Posts Tagged ‘Fibromyalgia’

Handbook of Disability History in Latest Oxbow Book Catalogue

March 31, 2019

I got the latest issue of Oxbow Book News, for Spring 2019, through the post the other day. Oxbow are specialist booksellers and publishers for archaeology and history. The Book News is really a catalogue of what they have in stock. And in the latest issue was The Oxford Handbook of Disability History, edited by Michael Rembis, Catherine J. Kudlick and Kim Nielsen (Oxford: OUP 2018). The blurb for it in the catalogue runs

Disability history exists outside of the institutions, healers, and treatments it often brings to mind. It is a history where the disabled live not just as patients or cure-seekers, but rather as people living differently in the world. The Oxford Handbook of Disability History is the first volume of its kind to represent this history and its global scale, from ancient Greece to British West Africa. The twenty-seven articles, written by thirty experts from across the field, capture the diversity and liveliness of this emerging scholarship.

Unfortunately, this book is going to be well beyond most people’s pockets. It’s hardback, and the listed price is £97.00, which means that it’s only really going to be affordable to the very affluent. On the other hand, you might be able to order it from your local library, assuming that the Tories haven’t shut it down already.

What is interesting is what its publication on its own says about this as an emerging area of scholarship. It says that the history of disabled people themselves is coming to be recognised as a field of historical research and endeavour by itself, alongside other disciplines in social history like Black, women’s, and gender history. It’s possible that this is part of a change in general cultural attitudes towards the disabled, in the way that the Black civil rights and feminist movements directly caused the emergence of Black and women’s history. Unfortunately, despite this apparent change in academic attitudes, popular attitude towards people with disabilities still has some way to go. We still have the Tories closing down services for disabled people in the name of austerity, efficiency and all the hypocritical cant about concentrating resources where they’re really needed. And we still have the wretched Tory press and media demonising them as welfare scroungers. A week or so ago Zelo Street put up a post about the Spectator’s Rod Liddle attacking people with ME as malingerers, who didn’t have a real illness. To which the answer is, no, Rod, it is, they are, and you’re a soulless Murdoch hack. This wasn’t the first time he’s taken a swipe at the disabled either. A few years ago he wrote a piece about how he’d like to get a disability, that would allow him to get off work without really being disabled. Once again, he went for ME and fibromyalgia. I’ve known people with ME. They’re not malingerers, and it’s a real illness which leaves them wiped out through chronic fatigue. And it’s a long time since doctors seriously doubted whether it really existed. I think that stopped with the end of the 1980s. But obviously not in Liddle’s squalid excuse for a mind. And if you need convincing that fibromyalgia is a real disease, go over to Mike’s blog and look up some of the posts, where he mentions the suffering it’s caused Mrs. Mike. This is real, genuine pain, and definitely not imaginary. Unlike Liddle’s pretensions to objective journalism.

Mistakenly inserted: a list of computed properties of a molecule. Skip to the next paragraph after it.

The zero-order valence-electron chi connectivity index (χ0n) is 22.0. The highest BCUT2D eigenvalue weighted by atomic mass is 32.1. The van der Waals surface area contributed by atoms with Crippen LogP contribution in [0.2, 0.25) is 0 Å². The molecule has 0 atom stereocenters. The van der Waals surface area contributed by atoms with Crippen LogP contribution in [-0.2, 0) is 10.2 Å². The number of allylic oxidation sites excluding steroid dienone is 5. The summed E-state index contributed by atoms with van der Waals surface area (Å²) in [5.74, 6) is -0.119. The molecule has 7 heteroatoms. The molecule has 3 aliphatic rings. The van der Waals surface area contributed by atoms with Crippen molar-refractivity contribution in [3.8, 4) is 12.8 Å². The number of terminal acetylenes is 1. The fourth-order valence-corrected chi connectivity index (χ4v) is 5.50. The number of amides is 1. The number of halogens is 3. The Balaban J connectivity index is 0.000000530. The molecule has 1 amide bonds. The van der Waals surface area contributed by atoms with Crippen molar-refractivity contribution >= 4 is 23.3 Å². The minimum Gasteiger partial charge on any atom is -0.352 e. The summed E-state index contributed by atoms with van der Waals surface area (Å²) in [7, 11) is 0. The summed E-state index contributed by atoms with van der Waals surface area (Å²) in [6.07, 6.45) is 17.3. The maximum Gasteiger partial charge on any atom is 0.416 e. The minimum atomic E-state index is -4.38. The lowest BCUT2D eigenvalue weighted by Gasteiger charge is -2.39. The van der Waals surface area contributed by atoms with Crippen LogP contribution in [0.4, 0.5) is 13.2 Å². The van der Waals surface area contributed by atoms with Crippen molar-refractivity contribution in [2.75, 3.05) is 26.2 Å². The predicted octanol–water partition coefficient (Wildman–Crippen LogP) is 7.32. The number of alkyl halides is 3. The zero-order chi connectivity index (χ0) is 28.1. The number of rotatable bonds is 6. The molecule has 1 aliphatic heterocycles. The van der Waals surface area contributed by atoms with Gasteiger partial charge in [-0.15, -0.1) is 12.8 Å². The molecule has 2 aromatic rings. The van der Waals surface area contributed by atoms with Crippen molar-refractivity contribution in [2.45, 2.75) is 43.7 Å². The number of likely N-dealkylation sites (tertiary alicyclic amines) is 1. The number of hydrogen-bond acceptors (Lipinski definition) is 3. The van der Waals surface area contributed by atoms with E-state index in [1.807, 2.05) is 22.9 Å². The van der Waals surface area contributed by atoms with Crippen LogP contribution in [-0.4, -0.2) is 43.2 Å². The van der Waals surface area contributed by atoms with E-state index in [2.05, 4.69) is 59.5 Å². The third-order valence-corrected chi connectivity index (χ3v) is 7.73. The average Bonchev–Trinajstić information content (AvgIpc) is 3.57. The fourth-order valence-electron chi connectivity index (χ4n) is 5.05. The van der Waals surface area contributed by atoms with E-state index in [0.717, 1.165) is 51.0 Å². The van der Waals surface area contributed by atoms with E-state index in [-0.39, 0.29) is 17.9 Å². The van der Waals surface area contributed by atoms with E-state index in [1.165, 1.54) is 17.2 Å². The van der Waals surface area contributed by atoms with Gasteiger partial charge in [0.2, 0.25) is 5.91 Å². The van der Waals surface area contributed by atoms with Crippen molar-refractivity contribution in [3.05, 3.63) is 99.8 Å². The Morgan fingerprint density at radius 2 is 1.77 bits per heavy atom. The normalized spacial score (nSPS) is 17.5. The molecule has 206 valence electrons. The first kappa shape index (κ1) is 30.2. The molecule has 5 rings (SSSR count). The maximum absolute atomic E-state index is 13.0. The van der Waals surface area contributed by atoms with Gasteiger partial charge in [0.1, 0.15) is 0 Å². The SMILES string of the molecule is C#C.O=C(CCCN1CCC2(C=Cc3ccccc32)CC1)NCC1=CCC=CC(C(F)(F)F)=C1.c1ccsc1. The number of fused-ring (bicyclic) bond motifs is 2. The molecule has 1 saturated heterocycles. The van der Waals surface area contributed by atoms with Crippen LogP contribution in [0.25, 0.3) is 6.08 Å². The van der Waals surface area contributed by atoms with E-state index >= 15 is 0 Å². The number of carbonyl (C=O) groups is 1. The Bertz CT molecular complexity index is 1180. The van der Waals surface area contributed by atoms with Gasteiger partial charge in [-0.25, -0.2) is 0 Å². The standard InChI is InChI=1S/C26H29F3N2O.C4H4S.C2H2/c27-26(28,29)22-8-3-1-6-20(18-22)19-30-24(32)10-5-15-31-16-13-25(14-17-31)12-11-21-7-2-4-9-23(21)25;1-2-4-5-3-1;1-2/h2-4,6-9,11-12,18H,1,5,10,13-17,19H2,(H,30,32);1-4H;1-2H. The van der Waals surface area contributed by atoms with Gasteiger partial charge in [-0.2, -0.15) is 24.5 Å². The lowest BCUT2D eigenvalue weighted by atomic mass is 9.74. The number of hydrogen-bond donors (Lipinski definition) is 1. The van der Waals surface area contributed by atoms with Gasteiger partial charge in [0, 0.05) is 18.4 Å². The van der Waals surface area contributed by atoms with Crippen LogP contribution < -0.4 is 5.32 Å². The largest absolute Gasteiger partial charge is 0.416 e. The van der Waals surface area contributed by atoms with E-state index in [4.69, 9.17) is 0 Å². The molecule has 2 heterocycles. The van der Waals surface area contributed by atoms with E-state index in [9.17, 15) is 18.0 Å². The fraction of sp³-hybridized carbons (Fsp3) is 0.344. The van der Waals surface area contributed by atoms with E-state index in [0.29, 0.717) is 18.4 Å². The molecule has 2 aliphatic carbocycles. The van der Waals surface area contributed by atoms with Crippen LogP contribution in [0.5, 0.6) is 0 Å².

This looks like it could be a very interesting volume. It’s too bad it’s price puts it beyond the reach of most of us. Hopefully this will lead to further scholarship, some of which will be aimed at a less restricted audience beyond academia, and will be at a more affordable price. And I hope some of it is also taken up by activists, who use it to challenge the assumptions of Liddle and the rest of the close-minded bigots in the right-wing press and Tory party.

Advertisements

Meme of Fibromyalgia in America

December 3, 2015

This is for Mrs Mike, who I believe suffers from fibromyalgia. I found it on the Tumblr site, 1000 Natural Shocks, at http://greybeard55.tumblr.com/image/134338798270. Warning! The site also contains – ahem – ‘adult’ material, so it’s over 18s only.